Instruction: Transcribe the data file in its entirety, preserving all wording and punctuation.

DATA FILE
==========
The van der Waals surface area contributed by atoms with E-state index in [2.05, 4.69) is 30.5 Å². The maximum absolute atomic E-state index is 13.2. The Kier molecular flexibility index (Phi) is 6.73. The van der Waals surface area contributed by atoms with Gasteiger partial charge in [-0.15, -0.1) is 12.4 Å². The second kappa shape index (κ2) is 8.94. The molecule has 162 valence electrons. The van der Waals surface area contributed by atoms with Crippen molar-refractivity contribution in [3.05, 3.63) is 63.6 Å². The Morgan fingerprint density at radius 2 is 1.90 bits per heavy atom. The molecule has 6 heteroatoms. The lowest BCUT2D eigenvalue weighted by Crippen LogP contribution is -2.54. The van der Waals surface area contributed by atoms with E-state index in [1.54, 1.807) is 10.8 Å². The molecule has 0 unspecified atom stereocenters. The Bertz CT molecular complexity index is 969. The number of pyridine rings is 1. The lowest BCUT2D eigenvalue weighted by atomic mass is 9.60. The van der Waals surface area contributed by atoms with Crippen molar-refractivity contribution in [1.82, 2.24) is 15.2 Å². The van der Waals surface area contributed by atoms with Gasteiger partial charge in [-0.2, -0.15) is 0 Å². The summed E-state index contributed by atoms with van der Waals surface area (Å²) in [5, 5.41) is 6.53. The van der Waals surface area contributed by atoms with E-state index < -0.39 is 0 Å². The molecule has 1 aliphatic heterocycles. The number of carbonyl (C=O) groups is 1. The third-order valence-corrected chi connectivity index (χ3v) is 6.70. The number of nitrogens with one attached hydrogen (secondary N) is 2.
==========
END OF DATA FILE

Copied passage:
The van der Waals surface area contributed by atoms with E-state index in [2.05, 4.69) is 30.5 Å². The maximum absolute atomic E-state index is 13.2. The Kier molecular flexibility index (Phi) is 6.73. The van der Waals surface area contributed by atoms with Gasteiger partial charge in [-0.15, -0.1) is 12.4 Å². The second kappa shape index (κ2) is 8.94. The molecule has 162 valence electrons. The van der Waals surface area contributed by atoms with Crippen molar-refractivity contribution in [3.05, 3.63) is 63.6 Å². The Morgan fingerprint density at radius 2 is 1.90 bits per heavy atom. The molecule has 6 heteroatoms. The lowest BCUT2D eigenvalue weighted by Crippen LogP contribution is -2.54. The van der Waals surface area contributed by atoms with E-state index in [1.54, 1.807) is 10.8 Å². The molecule has 0 unspecified atom stereocenters. The Bertz CT molecular complexity index is 969. The number of pyridine rings is 1. The lowest BCUT2D eigenvalue weighted by atomic mass is 9.60. The van der Waals surface area contributed by atoms with Crippen molar-refractivity contribution in [1.82, 2.24) is 15.2 Å². The van der Waals surface area contributed by atoms with Gasteiger partial charge in [-0.2, -0.15) is 0 Å². The summed E-state index contributed by atoms with van der Waals surface area (Å²) in [5, 5.41) is 6.53. The van der Waals surface area contributed by atoms with E-state index < -0.39 is 0 Å². The molecule has 1 aliphatic heterocycles. The number of carbonyl (C=O) groups is 1. The third-order valence-corrected chi connectivity index (χ3v) is 6.70. The number of nitrogens with one attached hydrogen (secondary N) is 2.